The Supreme Court continued to clear out the underbrush of its remaining rulings for the term, while saving the marquee decisions on health care reform and immigration for next week.
In spite of a fresh round of rumors that the Court would issue the health care rulings this morning, the justices announced four less-anticipated opinions: FCC v. Fox Television Stations, deciding narrowly that television networks were given inadequate notice about the Federal Communications Commission's broadcast indecency standards; Dorsey v. United States, applying new lower mandatory minimum sentences on cocaine crimes to a broader range of offenders; Southern Union v. United States, which extends Apprendi v. New Jersey standards to criminal fines as well as prison sentences; and Knox v. SEIU, ruling against labor unions on the notice that non-members must be given when unions levy a special assessment. The union case prompted Justice Stephen Breyer to read from his dissent -- the third time this term a justice has dissented from the bench.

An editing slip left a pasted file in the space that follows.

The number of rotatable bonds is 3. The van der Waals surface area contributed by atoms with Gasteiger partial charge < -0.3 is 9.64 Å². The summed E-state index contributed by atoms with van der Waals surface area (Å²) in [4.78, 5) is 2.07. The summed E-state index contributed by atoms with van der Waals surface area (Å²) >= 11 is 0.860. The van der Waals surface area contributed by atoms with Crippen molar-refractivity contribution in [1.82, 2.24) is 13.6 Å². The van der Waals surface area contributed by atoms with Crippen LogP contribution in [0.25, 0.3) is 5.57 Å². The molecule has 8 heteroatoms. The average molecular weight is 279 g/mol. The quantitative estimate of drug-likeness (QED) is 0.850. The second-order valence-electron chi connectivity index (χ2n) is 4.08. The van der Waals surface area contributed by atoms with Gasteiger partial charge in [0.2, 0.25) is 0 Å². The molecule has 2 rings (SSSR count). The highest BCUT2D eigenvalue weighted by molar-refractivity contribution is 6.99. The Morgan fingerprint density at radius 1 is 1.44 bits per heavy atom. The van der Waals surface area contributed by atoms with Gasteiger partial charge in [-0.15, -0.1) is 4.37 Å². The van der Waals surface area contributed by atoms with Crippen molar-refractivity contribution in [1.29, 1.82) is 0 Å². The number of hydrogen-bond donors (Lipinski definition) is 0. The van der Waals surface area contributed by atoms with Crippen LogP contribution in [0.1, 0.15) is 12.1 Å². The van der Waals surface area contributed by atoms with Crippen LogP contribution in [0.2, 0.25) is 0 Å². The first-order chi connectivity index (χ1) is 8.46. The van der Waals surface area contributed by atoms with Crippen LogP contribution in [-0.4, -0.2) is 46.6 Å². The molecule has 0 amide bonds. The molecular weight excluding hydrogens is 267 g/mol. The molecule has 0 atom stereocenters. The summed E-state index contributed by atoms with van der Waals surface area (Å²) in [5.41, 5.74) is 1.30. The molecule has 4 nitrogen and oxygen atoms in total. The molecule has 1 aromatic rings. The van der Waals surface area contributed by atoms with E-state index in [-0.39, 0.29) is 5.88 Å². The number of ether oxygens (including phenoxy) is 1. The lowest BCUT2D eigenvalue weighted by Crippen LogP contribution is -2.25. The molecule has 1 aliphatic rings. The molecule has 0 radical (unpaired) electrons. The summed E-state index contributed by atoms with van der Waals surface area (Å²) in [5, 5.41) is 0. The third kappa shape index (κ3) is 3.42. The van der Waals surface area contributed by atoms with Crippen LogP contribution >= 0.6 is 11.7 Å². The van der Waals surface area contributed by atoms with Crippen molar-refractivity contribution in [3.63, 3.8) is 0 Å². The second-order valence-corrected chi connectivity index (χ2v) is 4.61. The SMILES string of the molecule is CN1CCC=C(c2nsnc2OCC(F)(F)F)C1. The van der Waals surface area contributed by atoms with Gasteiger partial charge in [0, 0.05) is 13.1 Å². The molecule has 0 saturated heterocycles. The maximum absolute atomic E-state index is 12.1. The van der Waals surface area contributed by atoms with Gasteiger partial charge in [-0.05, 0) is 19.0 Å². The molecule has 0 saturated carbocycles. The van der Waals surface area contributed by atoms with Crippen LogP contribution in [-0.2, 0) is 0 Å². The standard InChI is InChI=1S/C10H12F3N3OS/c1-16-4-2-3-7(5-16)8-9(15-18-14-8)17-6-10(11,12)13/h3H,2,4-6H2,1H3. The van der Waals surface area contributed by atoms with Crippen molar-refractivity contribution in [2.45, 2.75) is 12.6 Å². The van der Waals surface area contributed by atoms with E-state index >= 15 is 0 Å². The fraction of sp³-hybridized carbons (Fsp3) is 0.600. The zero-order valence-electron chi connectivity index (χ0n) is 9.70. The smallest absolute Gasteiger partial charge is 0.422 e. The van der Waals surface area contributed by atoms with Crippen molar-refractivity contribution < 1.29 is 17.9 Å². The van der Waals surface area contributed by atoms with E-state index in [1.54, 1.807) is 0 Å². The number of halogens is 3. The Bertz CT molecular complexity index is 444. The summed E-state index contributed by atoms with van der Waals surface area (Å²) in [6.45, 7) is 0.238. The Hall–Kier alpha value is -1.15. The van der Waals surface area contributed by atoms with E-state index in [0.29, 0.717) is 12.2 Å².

With six decisions (if the health care cases are counted as one) left to hand down before the Court recesses for the summer, it is likely to add another decision day to supplement Monday, which is currently the only sitting scheduled for next week. The Court is likely to announce today or tomorrow which day or days it will hand down opinions next week in addition to Monday.